Excerpt from Zombie Apocalypse
Book 1--Zombie Maelstrom
Copyright 2011 by Bryan Cassiday
When the plague hit, it hit hard.
That was what the president called it, anyway. Plague.
Plague was just a euphemism for zombies, Chad Halverson knew. The president could call it anything he wanted. Halverson knew a zombie when he saw one. These things, diseased creatures or whatever they were, may have been infected by plague, but the creatures themselves, not the plague, were the most imminent threat at this point. The creatures bore an insatiable lust for human flesh.
Thirty-six-year-old Halverson worked for the National Clandestine Service, otherwise known as the black ops division of the CIA. The Agency had been tracking these worldwide outbreaks of plague ever since they had originated in China several weeks ago. The outbreaks were spreading like wildfire.
The director of the CIA, the sixtyish and donnish Ivy League–educated Ernest Slocum, suspected terrorists of engineering the outbreaks of pox. In his mind, terrorists had concocted some kind of supergerm warfare. The question was, which terrorists?
The Agency, therefore, was treating these outbreaks as acts of war and was operating accordingly. As of yet, no outbreaks had been reported on American soil. Slocum, Halverson knew, figured it was only a matter of time.
At that moment, Halverson was flying on a 737 Boeing passenger jet bound for LAX. The jet was beginning its descent.
Seven hours earlier Halverson had received a call at Langley’s CIA headquarters from the UCLA medical center. The receptionist had told him his younger brother by a year Dan had been involved in a car accident. As Chad had been listed as Dan’s next of kin in Dan’s wallet, she was notifying Chad.
Chad had not seen Dan in over three years and was looking forward to reuniting with him. Chad could only hope that Dan wasn’t too seriously injured. Dan was Chad’s one close relative left, now that his parents had both died in, ironically it seemed to Chad considering Dan’s current predicament, a car accident.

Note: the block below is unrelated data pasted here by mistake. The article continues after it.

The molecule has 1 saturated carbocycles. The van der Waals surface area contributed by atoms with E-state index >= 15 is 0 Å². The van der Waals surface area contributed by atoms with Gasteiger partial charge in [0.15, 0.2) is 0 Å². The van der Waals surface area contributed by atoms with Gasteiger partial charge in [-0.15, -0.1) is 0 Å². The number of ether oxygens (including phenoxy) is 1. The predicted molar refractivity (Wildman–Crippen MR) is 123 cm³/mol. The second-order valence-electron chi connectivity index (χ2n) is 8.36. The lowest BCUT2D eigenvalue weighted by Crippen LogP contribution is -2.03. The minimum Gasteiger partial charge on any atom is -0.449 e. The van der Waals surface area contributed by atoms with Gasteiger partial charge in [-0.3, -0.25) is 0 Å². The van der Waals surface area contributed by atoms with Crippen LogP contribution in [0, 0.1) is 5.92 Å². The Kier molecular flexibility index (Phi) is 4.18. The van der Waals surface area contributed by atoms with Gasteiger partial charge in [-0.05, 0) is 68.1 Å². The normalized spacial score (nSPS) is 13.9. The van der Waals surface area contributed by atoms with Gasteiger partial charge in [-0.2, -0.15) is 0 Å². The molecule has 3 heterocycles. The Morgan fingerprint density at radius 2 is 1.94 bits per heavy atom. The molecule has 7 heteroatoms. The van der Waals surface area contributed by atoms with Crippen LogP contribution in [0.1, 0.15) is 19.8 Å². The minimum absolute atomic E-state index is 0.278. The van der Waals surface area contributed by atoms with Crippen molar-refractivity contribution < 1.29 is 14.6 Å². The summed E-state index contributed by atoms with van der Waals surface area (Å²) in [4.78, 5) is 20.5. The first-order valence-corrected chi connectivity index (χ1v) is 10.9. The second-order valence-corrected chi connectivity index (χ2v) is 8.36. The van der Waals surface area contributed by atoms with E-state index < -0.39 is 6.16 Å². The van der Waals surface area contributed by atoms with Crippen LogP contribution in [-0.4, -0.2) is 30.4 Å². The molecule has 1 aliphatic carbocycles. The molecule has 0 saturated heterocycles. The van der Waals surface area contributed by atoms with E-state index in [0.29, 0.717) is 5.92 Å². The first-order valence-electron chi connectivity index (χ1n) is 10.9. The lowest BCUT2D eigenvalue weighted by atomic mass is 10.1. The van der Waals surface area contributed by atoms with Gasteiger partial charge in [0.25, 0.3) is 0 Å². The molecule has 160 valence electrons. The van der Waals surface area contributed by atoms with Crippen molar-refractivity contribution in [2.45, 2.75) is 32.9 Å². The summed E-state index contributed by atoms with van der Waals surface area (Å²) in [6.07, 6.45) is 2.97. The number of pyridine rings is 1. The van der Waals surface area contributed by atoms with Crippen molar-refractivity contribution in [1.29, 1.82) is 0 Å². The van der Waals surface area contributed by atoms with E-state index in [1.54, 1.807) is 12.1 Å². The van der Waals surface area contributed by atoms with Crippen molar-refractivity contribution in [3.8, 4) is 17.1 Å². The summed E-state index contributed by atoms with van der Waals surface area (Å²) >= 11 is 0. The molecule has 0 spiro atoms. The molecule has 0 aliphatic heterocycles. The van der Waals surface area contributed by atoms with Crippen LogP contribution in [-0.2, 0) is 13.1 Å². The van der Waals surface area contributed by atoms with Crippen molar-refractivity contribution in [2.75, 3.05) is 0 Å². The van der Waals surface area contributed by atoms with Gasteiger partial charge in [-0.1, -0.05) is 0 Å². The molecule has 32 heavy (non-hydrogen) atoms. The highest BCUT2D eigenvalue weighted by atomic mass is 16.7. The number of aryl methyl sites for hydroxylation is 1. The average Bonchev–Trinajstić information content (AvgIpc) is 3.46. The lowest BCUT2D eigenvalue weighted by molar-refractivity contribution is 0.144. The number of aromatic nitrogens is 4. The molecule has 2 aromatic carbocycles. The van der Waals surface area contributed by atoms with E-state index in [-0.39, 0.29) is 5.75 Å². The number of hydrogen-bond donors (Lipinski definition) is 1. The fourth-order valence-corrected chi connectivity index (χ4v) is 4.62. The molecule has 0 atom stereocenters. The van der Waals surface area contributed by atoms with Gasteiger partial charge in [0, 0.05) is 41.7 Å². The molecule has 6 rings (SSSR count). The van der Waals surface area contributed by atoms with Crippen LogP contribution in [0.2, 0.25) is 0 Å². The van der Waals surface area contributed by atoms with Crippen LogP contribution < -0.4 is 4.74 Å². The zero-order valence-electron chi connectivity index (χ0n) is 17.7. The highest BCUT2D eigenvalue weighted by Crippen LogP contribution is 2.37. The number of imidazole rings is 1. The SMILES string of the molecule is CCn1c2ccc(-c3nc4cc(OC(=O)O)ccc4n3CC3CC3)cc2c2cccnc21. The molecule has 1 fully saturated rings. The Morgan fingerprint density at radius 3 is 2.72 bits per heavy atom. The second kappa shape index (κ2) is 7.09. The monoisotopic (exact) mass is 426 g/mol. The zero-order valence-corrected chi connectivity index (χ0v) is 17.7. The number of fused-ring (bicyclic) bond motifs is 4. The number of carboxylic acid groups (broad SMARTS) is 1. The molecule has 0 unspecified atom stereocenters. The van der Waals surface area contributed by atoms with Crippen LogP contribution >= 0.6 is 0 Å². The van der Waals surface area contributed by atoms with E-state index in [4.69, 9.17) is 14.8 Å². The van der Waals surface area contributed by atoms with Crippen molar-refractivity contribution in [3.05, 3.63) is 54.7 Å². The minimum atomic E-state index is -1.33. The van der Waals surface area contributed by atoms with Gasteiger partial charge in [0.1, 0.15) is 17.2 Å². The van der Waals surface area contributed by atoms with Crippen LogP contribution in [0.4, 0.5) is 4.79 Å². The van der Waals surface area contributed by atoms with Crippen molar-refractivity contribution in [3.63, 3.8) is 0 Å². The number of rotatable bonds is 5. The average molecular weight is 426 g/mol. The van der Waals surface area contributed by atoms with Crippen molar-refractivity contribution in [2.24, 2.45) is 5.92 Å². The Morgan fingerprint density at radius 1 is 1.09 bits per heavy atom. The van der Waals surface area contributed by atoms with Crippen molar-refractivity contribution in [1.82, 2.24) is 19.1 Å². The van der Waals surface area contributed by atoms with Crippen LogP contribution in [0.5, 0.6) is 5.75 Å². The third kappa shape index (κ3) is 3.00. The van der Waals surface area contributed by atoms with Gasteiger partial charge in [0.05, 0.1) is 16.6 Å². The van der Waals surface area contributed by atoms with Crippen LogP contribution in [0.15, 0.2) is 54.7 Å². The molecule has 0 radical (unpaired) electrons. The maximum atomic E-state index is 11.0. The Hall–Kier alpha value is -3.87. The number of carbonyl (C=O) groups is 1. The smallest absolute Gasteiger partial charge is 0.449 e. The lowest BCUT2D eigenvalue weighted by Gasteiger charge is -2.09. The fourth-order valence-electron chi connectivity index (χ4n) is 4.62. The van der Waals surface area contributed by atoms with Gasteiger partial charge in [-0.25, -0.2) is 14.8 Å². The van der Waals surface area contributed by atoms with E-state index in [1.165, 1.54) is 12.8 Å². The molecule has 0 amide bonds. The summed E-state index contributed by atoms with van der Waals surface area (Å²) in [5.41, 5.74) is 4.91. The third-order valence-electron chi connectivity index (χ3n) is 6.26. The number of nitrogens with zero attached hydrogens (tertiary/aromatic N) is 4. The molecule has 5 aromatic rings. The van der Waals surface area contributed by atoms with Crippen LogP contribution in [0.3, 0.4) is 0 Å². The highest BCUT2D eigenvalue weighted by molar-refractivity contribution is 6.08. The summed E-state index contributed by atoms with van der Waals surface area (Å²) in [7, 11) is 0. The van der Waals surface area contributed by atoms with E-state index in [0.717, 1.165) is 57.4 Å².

As the jet descended, Halverson wondered if Dan’s accident had anything to do with the plague. Halverson had no reason to believe this. It was just that he had plague on his mind after having been bombarded at Langley with myriad reports of the epidemic burgeoning all over the world.
The plague probably had nothing to do with Dan’s accident, Halverson decided. The hospital receptionist would no doubt have told him if the plague was in any way involved with Dan’s hospitalization. But, then again, how long could America go before being invaded by the plague?
As of this day the germ or virus or whatever it was that was causing the plague remained unidentified, Halverson knew. Without determining a source for the plague, scientists could not even begin to discover a cure or vaccination.
It looked even smoggier than usual over LA, noted Halverson, glancing out his port window. Impenetrable fuscous clouds of smog mantled the entire landscape below him. What landscape? he wondered. He could be flying over the ocean for all he knew.
The jet suddenly bucked wildly up and down. Halverson grabbed ahold of his armrests. Luckily, he had his seat belt fastened. He dug his fingers into the vinyl-covered metal supports.
The jet began jerking back and forth. The rocking motion threw Halverson’s head against the fuselage near the window to his left. He blacked out with the impact of his head’s collision with the fuselage. He had no idea how long he was out. The next thing he knew he heard a voice.
“Ladies and gentlemen, please keep your seat belts fastened as we continue our approach to LAX,” announced the pilot ever the loudspeaker with a Texas drawl. “We’re running into a little turbulence here. It should be over momentarily. Thank you.”
The jet bucked again. This time worse than before. Halverson felt his seat belt ripping into his hips. He couldn’t wait to get this flight over with.
The flight had been smooth as silk for over five hours—up until now, that is. Go figure, decided Halverson.
He still could not see anything outside the window other than the brownish yellow haze of the smog. He had never seen smog this thick in LA. He could not even see the signature high white arches of the spaceship-shaped restaurant the Encounter at LAX. He could always see those arches whenever he landed here.
That was strange, he decided, feeling the movement of the plane. It felt like the plane was ascending again. Not SOP, that was for sure.
“Folks,” said the pilot, “there’ll be a slight delay due to wind shear. We’re gonna circle around again and land. Please bear with us.”
Halverson could see the Pacific Ocean coming into view as he felt the plane banking. The visibility was better here, but he still could not make out the coastline.
“Is this normal?” asked the twentysomething passenger sitting next to Halverson.
“It’s a first for me,” answered Halverson. “And I’ve flown here a lot.”
An expression of worry crossed the young man’s unlined face. Sighing, he squinted out the window beside Halverson. The young man cleaned his spectacles with a handkerchief.
“Don’t be alarmed,” the pilot’s voice boomed over the loudspeaker. “Our communication with the control tower is out. We’ll be landing using our radar, without the air traffic controllers’ help.”
Sweat was beading over the young man’s upper lip.
Halverson could not blame him.
“This doesn’t sound normal,” said the young man.